Everyday Life

Happy Left-Hander’s Day!


It’s Left-hander’s Day!

Generally speaking, lefties are more likely to use both hands comfortably than righties are. Personally, I think that this is probably because it’s sometimes just easier to use the computer mouse as it is, or because steak restaurants tend to have table knives that are beveled to favor righties, or the scissors at the craft table are all righties, or the swipers on credit card machines are almost all built to favor use with a right hand, or whatever. (The Edinburgh Inventory is a ranking of how “handed” a person is. I’m personally about 40 points left of ambidextrous. Would you like to know where you rank? There’s a little test here.)

As it turns out, the habit of switching hands might be good for your brain.

It seems to be popularly suggested that using your non-dominant hand for everyday tasks builds additional connections and pathways in your brain.

Now, think of your brain like a library. Everything you know – from algebra to how to brush your teeth – is on a shelf in the Brain Library. A physical library has different pathways – main aisles and side aisles, shelves can usually be reached from either end, and sometimes even through the bookcases. Then, for whatever reason, the roof collapses! And you very much need some piece of information, but the main aisle is completely blocked. That’s quite all right – you know how to access the needed information by walking down a side aisle or reaching through the stacks. Those multiple pathways come in handy.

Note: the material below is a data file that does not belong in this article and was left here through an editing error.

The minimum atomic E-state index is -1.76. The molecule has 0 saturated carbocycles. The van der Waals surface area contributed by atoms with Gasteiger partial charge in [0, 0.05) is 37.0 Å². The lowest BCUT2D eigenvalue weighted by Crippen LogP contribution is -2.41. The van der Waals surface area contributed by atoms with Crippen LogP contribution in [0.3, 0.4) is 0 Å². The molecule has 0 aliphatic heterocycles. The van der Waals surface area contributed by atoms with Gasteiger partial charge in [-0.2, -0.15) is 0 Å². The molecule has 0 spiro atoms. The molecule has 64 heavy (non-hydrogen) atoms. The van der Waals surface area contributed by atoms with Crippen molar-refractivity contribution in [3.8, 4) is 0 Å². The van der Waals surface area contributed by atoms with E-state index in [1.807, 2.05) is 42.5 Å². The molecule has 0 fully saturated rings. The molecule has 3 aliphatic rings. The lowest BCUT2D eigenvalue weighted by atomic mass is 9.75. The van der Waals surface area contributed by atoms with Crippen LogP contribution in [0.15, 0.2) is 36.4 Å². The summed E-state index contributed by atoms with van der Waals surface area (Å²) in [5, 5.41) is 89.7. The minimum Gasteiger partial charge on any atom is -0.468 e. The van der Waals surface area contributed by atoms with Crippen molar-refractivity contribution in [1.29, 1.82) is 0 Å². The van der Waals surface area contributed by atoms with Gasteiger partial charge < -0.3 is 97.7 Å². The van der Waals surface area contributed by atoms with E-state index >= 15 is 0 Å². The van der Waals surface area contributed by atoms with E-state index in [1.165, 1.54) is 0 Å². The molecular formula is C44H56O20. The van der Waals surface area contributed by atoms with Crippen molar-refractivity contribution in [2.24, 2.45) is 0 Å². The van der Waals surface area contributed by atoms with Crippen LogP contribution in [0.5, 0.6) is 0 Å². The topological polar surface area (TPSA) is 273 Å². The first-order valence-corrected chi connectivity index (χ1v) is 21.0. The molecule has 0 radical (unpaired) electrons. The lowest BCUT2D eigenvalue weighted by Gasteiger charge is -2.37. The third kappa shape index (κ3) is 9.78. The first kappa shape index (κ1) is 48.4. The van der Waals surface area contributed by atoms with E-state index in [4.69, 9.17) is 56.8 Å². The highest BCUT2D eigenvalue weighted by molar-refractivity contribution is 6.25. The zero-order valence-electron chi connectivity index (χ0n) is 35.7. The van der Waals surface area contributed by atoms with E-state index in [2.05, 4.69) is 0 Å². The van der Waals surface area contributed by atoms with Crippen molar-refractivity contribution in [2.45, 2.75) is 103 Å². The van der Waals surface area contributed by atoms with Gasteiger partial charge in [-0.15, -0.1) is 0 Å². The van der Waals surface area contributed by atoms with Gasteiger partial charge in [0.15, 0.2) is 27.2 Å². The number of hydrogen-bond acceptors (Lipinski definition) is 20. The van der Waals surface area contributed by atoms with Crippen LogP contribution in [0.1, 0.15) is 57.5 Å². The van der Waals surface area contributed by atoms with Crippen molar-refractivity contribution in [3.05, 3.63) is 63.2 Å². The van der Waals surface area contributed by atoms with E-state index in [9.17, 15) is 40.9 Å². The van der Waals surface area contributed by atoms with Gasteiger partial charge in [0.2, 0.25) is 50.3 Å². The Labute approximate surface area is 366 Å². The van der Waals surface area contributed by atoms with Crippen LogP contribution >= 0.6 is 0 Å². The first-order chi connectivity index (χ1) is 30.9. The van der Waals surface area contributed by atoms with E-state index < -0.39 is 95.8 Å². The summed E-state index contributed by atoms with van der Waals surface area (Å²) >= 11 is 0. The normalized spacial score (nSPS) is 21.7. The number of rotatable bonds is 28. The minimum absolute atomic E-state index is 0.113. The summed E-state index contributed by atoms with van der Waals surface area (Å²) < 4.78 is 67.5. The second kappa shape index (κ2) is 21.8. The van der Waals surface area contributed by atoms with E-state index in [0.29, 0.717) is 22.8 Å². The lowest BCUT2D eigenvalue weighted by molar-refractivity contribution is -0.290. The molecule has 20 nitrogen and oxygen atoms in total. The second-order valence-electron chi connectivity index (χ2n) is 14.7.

In the real world, brain damage and degenerative conditions such as Alzheimer’s and dementia are very similar to those roof cave-ins.

The more neural pathways you have, the less devastating that cave-in is. The damage is still there, to be sure, but you have taught your brain how to do things in different ways.

Give it a try. Go out and be sinister today! Try and be a lefty (even if just to brush your teeth) – your brain will thank you!
Note: I first encountered the brain-as-a-library analogy when listening to an episode of the podcast “Two Guys on Your Head.” (I’ll update when I’ve tracked down which one.) For the whole catalog:


Additional reference:



My Spiritual Adviser is a Grocery Clerk

There are two ways of spreading light – to be the candle or the mirror that reflects it. – Edith Wharton

I cannot count how many times I’ve heard phrases in the family of “God never gives you more than you can handle.” Or, “God is bigger than your worries,” or “Give God your weakness, and he’ll give you his strength.” There are probably 10 different memes telling me this on my facebook news feed, right now. Sometimes, it feels kind of aggressive, to tell you the truth. Have you ever just tried to vent a little bit, and gotten a very assertive affirmation that if you just “Give it to God,” it’ll all be okay? Many times, I would rather sit for a few minutes in a quiet, empty church on a random Tuesday, than be told it all again. (My youngest child and I are alike, in that. We find our peace in quiet places.)

The thing is, there is a clerk at my local grocery store who says the same thing. But there is something about the way she says it – I believe her.

Perhaps the other folks I’ve heard the same message from are just not the people I’m meant to hear. Perhaps Ms. J doesn’t resonate with everyone, and there are folks who find her as jarring as I find some people. But she resonates with me. Perhaps because she’s quiet, like my favorite churches. She’s a very soft-spoken woman.

She’s not a trained theologian. (At least, not that I know of.) She’s a grocery store clerk. An elderly woman, whose son and his family have just moved in while they build their own house. Who raises chickens, but because the rooster is just too much of a character to get rid of, she sells chicks instead of eggs. Who cannot manage to keep her kitchen garden alive. Who loves to go camping. Who remembers her regulars, and asks after my kids and how they’re doing in school, and lights up on school holidays, when they go with me to the grocery store and she gets to see them.